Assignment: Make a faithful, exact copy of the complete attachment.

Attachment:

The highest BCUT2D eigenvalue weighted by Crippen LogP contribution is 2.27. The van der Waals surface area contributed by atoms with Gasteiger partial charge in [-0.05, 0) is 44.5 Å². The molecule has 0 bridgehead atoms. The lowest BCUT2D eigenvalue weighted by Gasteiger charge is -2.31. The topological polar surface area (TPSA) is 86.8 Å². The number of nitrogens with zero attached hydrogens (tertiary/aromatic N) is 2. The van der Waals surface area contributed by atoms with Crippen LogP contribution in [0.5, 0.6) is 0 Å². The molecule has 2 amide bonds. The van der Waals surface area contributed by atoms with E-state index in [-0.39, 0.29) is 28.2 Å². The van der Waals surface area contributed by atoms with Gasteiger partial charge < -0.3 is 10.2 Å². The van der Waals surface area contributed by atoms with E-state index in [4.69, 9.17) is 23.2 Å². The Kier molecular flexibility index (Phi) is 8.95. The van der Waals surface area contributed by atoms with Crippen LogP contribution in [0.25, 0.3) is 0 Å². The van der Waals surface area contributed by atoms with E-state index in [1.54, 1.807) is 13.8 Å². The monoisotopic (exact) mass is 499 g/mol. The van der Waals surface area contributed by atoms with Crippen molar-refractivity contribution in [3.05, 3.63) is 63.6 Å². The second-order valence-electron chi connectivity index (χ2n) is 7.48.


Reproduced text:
The highest BCUT2D eigenvalue weighted by Crippen LogP contribution is 2.27. The van der Waals surface area contributed by atoms with Gasteiger partial charge in [-0.05, 0) is 44.5 Å². The molecule has 0 bridgehead atoms. The lowest BCUT2D eigenvalue weighted by Gasteiger charge is -2.31. The topological polar surface area (TPSA) is 86.8 Å². The number of nitrogens with zero attached hydrogens (tertiary/aromatic N) is 2. The van der Waals surface area contributed by atoms with Crippen LogP contribution in [0.5, 0.6) is 0 Å². The molecule has 2 amide bonds. The van der Waals surface area contributed by atoms with E-state index in [-0.39, 0.29) is 28.2 Å². The van der Waals surface area contributed by atoms with Gasteiger partial charge < -0.3 is 10.2 Å². The van der Waals surface area contributed by atoms with E-state index in [4.69, 9.17) is 23.2 Å². The Kier molecular flexibility index (Phi) is 8.95. The van der Waals surface area contributed by atoms with Crippen LogP contribution in [0.25, 0.3) is 0 Å². The van der Waals surface area contributed by atoms with E-state index in [1.54, 1.807) is 13.8 Å². The monoisotopic (exact) mass is 499 g/mol. The van der Waals surface area contributed by atoms with Crippen molar-refractivity contribution in [3.05, 3.63) is 63.6 Å². The second-order valence-electron chi connectivity index (χ2n) is 7.48.